Fundamentally, costing is an estimation process. Any Reference Case therefore needs to be rooted in the scientific principle of what defines ‘good estimates’. However, as with any estimate, the extent to which cost estimates need to meet any quality criteria depends on the intended purpose for the estimates, which can be complex to define.
So, what is meant by a ‘good’ cost estimate? In statistical terms, the quality of an estimate can be defined along two dimensions:
Accuracy – This reflects the extent of systematic bias in an estimate (how far the estimate is from the true value of the population average cost), often referred to as internal validity. For example, an average cost estimate that systematically excludes overhead cost is biased downwards.
Precision – This reflects the narrowness of clustering of the measurement around the central estimate, such as the mean. For example, if a small sample is used to measure unit costs, then it may have a high margin of error.
These concepts are illustrated in the figure below20.
Clearly, greater precision and accuracy are both desirable. However, defining an agreed minimum level of precision and accuracy is problematic and relies on the purpose behind making the estimate. Unit costs may be used for a range of purposes from routine financial management to estimates of a ‘global price tag’ to scale up global health interventions (see the first section in the Reference Case below). These diverse purposes may require different degrees of precision and accuracy for different levels of aggregation (e.g., total vs. component costs). Moreover, costing itself can be expensive. The ‘cost of getting it wrong’ therefore needs to be weighed against the ‘cost of getting it right’.
There are some formal analytical techniques, such as the ‘expected value of perfect information’, that can help those considering how much to invest in improved cost estimates for specific purposes such as economic evaluation21. However, these analyses are expensive and time consuming in themselves, and are thus not widely applied. Given the wide range of purposes and the lack of formal approaches available, there remains no simple way to define ‘a universal minimum standard of precision and accuracy’ for cost estimation in global health.
There are two other important characteristics of cost estimates that may be relevant for specific uses. The first US Panel stated that a core rationale for Reference Cases is to facilitate the comparison of the results of different studies, so that “each study contributes to a pool of information about the broad allocation of resources as well as to the specific questions it was designed to address”14. This aim is particularly important in global health costing, where resources to collect data are scarce. Thus, three other properties of cost estimation that the Reference Case aims to facilitate are:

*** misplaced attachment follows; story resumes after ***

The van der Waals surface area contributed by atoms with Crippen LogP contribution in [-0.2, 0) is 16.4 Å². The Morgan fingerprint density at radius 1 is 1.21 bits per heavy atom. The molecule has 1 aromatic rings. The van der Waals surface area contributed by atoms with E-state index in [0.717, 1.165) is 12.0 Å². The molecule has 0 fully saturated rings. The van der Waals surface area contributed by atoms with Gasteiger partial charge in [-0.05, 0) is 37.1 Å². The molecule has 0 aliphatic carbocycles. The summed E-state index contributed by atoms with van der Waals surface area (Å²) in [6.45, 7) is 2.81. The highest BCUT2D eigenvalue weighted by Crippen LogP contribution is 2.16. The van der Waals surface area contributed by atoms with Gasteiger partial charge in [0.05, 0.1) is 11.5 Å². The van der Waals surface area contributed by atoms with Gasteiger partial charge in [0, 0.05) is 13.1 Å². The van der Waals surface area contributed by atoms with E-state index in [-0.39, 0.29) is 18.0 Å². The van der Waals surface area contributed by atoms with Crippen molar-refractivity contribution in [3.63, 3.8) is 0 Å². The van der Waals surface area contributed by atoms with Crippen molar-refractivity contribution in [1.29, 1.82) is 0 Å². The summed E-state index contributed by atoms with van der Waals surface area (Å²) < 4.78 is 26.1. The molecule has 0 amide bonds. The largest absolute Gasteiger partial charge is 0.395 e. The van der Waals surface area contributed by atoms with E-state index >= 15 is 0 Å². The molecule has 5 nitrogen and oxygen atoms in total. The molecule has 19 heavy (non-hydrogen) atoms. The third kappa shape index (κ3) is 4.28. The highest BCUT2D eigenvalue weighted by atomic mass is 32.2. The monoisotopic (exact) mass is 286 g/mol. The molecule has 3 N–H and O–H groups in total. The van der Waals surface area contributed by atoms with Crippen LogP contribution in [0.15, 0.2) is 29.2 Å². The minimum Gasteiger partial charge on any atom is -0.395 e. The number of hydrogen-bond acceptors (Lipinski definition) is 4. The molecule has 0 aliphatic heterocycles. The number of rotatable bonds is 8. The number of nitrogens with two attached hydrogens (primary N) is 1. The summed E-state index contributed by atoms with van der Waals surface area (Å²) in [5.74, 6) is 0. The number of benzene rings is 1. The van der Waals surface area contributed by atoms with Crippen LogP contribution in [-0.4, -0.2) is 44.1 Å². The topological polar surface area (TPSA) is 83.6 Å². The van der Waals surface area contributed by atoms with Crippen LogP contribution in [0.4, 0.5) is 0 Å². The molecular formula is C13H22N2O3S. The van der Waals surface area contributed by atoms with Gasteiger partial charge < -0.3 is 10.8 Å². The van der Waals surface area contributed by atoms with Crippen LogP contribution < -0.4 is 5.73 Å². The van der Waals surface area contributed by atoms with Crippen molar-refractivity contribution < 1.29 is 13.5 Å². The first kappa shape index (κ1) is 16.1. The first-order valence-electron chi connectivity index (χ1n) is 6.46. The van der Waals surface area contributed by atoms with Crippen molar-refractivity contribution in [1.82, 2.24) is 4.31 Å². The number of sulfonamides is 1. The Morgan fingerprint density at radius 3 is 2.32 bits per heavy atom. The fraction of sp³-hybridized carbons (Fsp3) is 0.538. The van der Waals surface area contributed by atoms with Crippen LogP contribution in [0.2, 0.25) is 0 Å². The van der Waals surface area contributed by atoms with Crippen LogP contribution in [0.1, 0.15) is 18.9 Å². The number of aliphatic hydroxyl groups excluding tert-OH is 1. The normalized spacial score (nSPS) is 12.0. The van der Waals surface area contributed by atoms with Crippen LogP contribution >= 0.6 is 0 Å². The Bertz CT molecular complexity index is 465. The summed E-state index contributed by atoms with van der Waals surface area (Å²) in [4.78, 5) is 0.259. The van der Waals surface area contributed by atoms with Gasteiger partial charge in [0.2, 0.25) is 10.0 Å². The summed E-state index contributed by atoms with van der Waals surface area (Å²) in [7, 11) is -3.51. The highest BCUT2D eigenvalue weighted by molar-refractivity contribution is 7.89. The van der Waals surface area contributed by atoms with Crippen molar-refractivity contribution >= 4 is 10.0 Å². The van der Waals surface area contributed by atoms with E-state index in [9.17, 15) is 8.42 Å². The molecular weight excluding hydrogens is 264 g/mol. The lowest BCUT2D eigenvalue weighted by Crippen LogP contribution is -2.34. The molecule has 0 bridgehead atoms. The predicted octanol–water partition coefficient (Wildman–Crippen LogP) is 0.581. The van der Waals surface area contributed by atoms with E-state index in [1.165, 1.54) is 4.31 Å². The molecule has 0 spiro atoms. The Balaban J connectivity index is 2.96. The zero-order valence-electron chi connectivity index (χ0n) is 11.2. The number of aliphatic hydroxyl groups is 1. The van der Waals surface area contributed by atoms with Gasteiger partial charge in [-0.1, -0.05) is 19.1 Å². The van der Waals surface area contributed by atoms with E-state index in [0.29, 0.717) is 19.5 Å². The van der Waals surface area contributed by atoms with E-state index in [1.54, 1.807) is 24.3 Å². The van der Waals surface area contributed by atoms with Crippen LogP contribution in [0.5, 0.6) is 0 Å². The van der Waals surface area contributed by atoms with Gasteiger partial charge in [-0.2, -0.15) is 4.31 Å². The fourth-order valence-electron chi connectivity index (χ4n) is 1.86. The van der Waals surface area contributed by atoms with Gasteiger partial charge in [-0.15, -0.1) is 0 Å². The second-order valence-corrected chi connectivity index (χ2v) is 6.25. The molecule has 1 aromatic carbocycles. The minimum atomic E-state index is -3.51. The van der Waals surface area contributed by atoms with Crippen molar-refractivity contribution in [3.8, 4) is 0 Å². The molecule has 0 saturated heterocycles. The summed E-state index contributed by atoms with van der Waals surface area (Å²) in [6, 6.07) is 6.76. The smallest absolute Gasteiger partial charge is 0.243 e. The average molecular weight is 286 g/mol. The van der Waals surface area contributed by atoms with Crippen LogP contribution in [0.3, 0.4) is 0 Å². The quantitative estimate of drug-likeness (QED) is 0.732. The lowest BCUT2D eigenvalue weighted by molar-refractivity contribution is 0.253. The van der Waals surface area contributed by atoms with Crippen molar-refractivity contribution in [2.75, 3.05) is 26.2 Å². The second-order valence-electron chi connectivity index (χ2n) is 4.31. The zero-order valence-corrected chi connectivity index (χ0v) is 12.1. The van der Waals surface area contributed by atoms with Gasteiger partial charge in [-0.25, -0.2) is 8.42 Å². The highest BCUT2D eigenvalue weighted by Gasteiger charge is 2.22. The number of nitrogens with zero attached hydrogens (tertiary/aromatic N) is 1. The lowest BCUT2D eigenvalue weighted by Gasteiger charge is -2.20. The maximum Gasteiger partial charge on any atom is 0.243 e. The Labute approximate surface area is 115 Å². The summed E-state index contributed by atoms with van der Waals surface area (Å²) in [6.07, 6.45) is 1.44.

Generalizability – the extent to which the cost estimate can be directly applied to other programmatic settings (often referred to as external validity)
Transferability – the extent to which the cost estimate (with adjustments) may be transferred to other programmatic settings
Comparability – the extent to which the features (for example the perspective and the resources included) of one cost estimate are similar to one another
Unlike precision and accuracy, achieving generalizability may not be universally desirable. In some situations, the benefits of arriving at an accurate and precise context-specific estimate (internal validity) may override the benefits of a less precise but more generalizable estimate (external validity). Comparability, narrowly defined as an identical estimation process, may also not always be desirable for the same reasons as generalizability. However, comparability is less problematic, if it reflects improved transparency that permits analysts to adjust estimates in order to compare. So in summary, while generalizability is desirable in most circumstances, as with precision and accuracy, it is hard to set minimum standards in this respect without examining the intended use of the cost estimate. Comparability may, however, be improved simply through improved reporting, without adverse consequences.
In addition, any estimation method should be reliable. Ideally, if carried out by different people it should give consistent results. Likewise, if the estimate is carried out over time results should be consistent. Finally, there should be consistency if carried out across different health interventions, services or outputs.
The focus of a Reference Case therefore is not to set specific minimum standards for each of these characteristics of a ‘good’ cost estimate, but instead to define the ‘best methodological practice’ to support a cost estimation process that is fit for purpose and efficient given the funding and data available. It concentrates on providing a framework for analysts to structure their choices around study design and methods, and to consider how their methods influence the quality of their estimates so they can make efficient choices given their resources available to conduct the cost estimation. In doing so, it aims to improve both the precision and the accuracy of estimate for the funding available.
The Reference Case is more prescriptive, however, in terms of setting minimum reporting standards to improve the transparency of cost estimation. While it does not recommend specific methods to be used, it provides standardized ‘units’ and ‘results tables’, in addition to a methods checklist, to improve the comparability, transferability and generalizability of cost estimates going forward.